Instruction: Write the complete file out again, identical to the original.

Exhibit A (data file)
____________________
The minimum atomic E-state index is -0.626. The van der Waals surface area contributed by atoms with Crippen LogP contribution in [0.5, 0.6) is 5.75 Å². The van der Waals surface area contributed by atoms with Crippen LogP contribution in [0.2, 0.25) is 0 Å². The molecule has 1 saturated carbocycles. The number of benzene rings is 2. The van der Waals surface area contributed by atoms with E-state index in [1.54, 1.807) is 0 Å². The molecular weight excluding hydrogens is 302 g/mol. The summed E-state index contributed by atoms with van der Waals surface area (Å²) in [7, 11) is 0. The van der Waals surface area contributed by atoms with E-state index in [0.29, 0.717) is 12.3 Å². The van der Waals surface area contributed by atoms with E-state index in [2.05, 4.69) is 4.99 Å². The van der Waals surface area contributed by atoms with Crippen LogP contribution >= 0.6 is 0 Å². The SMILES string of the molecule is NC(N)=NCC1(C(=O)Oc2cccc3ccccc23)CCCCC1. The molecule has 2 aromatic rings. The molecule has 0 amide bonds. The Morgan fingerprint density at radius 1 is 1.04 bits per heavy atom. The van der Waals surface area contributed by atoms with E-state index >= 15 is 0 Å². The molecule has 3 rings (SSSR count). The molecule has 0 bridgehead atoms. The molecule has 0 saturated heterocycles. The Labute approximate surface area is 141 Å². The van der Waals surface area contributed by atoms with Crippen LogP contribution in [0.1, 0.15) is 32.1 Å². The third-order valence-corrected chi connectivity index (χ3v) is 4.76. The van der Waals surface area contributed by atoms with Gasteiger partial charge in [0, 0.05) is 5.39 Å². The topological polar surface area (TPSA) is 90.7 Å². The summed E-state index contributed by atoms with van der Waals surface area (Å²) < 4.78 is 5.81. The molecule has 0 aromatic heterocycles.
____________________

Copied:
The minimum atomic E-state index is -0.626. The van der Waals surface area contributed by atoms with Crippen LogP contribution in [0.5, 0.6) is 5.75 Å². The van der Waals surface area contributed by atoms with Crippen LogP contribution in [0.2, 0.25) is 0 Å². The molecule has 1 saturated carbocycles. The number of benzene rings is 2. The van der Waals surface area contributed by atoms with E-state index in [1.54, 1.807) is 0 Å². The molecular weight excluding hydrogens is 302 g/mol. The summed E-state index contributed by atoms with van der Waals surface area (Å²) in [7, 11) is 0. The van der Waals surface area contributed by atoms with E-state index in [0.29, 0.717) is 12.3 Å². The van der Waals surface area contributed by atoms with E-state index in [2.05, 4.69) is 4.99 Å². The van der Waals surface area contributed by atoms with Crippen LogP contribution >= 0.6 is 0 Å². The SMILES string of the molecule is NC(N)=NCC1(C(=O)Oc2cccc3ccccc23)CCCCC1. The molecule has 2 aromatic rings. The molecule has 0 amide bonds. The Morgan fingerprint density at radius 1 is 1.04 bits per heavy atom. The van der Waals surface area contributed by atoms with E-state index >= 15 is 0 Å². The molecule has 3 rings (SSSR count). The molecule has 0 bridgehead atoms. The molecule has 0 saturated heterocycles. The Labute approximate surface area is 141 Å². The van der Waals surface area contributed by atoms with Crippen LogP contribution in [0.1, 0.15) is 32.1 Å². The third-order valence-corrected chi connectivity index (χ3v) is 4.76. The van der Waals surface area contributed by atoms with Gasteiger partial charge in [0, 0.05) is 5.39 Å². The topological polar surface area (TPSA) is 90.7 Å². The summed E-state index contributed by atoms with van der Waals surface area (Å²) < 4.78 is 5.81. The molecule has 0 aromatic heterocycles.